May. 5 @ 11:30 am – 1:00 pm
The Cinco de Mayo Luncheon gathered downtown businesses and stakeholders to celebrate, promote and learn about the Mexic-Arte Museum, the Cinco de Mayo historic event, and the 5th Street Mexican American Heritage Corridor and District. Guests celebrated Mexic-Arte’s thirty-seven years in Austin with critically acclaimed exhibitions, an expanding art collection, exemplary education programs, exciting cultural events, and a growing permanent collection.
Guest Speakers: Dr. Jesús F. de la Teja – The Meaning and Significance of Cinco de Mayo & Dr. Cynthia E. Orozco – The History of Mexican Americans in Austin
The Mexic-Arte Museum is dedicated to enriching the community through education programs, exhibitions, and the collection, preservation, and interpretation of Mexican, Latinx, and Latin American art and culture for visitors of all ages. Since its inception in 1984, Mexic-Arte Museum has been one of few Mexican and Mexican American art museums in the US. In 2003, the 78th Legislature designated Mexic Arte as The Official Mexican and Mexican American Fine Art Museum of Texas. The Museum is a major part of the fabric of downtown Austin, and thousands of diverse families enjoy annual cultural events, renowned exhibitions, and exciting programming. In fall 2016, then First Lady Michelle Obama presented the Museum and its educational staff with the President’s Committee on the Arts and the Humanities Award. In conjunction with the Austin History Center, Mexic-Arte developed an interactive exhibition and map, titled Austin’s Mexico: A Forgotten Neighborhood, aimed at uncovering the history of some of the earliest Mexican settlers in the city. In 2018, Austin voters approved a $20 million bond to improve the Museum, managed by the City of Austin Public Works Department. Architects from El Paso and Austin are working with Mexic-Arte on the Schematic Phase of the Museum Building Project.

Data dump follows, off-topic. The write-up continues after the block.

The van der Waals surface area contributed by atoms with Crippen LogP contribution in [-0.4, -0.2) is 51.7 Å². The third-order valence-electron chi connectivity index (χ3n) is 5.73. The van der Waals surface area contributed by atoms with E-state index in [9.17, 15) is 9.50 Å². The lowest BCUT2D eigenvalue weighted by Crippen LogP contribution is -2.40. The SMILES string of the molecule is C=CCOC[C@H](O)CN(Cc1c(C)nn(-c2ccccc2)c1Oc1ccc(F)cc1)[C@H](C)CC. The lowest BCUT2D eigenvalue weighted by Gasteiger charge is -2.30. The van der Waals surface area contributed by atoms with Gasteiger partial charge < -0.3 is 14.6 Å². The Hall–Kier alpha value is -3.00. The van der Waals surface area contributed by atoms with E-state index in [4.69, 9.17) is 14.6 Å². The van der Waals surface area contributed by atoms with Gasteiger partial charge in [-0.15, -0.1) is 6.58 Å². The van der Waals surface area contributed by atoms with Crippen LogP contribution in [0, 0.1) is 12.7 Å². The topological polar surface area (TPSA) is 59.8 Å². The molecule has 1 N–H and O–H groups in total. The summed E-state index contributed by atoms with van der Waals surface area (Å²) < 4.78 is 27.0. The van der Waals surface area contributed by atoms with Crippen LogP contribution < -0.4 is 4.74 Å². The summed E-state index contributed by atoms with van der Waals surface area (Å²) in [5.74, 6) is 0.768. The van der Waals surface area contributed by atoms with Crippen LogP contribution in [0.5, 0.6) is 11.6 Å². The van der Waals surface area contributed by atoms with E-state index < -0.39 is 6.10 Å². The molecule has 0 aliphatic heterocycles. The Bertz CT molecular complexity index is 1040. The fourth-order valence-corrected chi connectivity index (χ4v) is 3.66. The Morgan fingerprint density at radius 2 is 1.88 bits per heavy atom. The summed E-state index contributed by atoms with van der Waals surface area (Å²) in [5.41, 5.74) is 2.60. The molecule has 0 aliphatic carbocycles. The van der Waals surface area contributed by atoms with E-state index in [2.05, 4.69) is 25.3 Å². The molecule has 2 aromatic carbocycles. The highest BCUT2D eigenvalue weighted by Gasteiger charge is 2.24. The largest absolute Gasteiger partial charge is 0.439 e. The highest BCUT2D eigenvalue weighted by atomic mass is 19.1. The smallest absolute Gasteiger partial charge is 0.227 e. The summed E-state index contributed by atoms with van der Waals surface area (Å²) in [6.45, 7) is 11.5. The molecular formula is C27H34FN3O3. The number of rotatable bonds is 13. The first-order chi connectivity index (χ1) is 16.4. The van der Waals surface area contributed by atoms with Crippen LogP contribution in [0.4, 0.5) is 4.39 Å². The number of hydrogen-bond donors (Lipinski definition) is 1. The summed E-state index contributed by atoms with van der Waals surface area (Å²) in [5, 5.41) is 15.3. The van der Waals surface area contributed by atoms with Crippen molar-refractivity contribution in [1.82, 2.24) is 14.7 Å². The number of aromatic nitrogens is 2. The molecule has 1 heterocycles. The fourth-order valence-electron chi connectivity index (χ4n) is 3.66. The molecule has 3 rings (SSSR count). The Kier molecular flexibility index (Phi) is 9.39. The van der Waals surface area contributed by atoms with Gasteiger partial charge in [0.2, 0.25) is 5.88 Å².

Cultural Heritage District Designation – Mexic-Arte Museum & stakeholders are working to earn a Cultural Heritage District Designation for the 5th Street Mexican American Heritage Corridor. The District is defined by the geographic anchors of Republic Park on West 5th Street and Plaza Saltillo on East 5th Street. The area is full of and surrounded by significant historic, cultural, heritage, and community sites, deserving of both preservation and active use. Cultural District status will preserve, develop, and highlight all the cultural assets and businesses along and around 5th Street Cultural Heritage District Designation will transform this downtown area into a beautiful and educational destination.
Cinco de Mayo: Honoring Our Mexican, French, and American Heritage – In 1886, Lino Torres and Emile Tarratasplanned a Cinco de Mayo celebration in downtown Austin, likely at what is today Republic Square. Cinco de Mayo means 5th of May. It is a day and holiday that commemorates a single victorious battle by Mexico over France, though not independence from France or Spain; Mexico won its independence from Spain in 1821. Mexico won the battle at Puebla, a town near Mexico City, on May 5, 1862, but they ultimately lost the war to France. Cinco de Mayo is now a day Mexicans and Americans today celebrate annually because of what it represents to Mexico.